1660s, "existing or happening at the same time," from Late Latin synchronus "simultaneous," from Greek synkhronos "happening at the same time," from syn- "together" (see syn-) + khronos "time" (see chrono-). Meaning "recurring at the same successive instants of time" is attested from 1670s. Related: Synchronously.
adjective suffix, "full of or characterized by," from Old English -ig, from Proto-Germanic *-iga- (source also of Dutch, Danish, German -ig, Gothic -egs), from PIE -(i)ko-, adjectival suffix, cognate with elements in Greek -ikos, Latin -icus (see -ic). Originally added to nouns in Old English; used from 13c. with verbs, and by 15c. even with other adjectives (for example crispy).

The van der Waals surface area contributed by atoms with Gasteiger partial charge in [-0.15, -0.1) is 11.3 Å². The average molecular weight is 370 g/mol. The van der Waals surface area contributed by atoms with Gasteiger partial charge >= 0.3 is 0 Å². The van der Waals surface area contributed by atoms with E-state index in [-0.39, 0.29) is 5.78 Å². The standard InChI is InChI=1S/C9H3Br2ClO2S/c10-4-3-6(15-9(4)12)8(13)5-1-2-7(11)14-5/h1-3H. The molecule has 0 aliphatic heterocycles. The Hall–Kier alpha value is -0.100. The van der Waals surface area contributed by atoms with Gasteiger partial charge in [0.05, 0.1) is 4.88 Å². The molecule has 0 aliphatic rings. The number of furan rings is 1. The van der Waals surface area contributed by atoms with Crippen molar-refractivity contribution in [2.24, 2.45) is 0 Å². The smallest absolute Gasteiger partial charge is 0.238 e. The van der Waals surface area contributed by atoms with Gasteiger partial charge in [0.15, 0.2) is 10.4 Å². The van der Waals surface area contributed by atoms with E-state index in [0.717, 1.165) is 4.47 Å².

<a href="https://www.etymonline.com/word/synchrony">Etymology of synchrony by etymonline</a>
Harper, D. (n.d.). Etymology of synchrony. Online Etymology Dictionary. Retrieved $(datetime), from https://www.etymonline.com/word/synchrony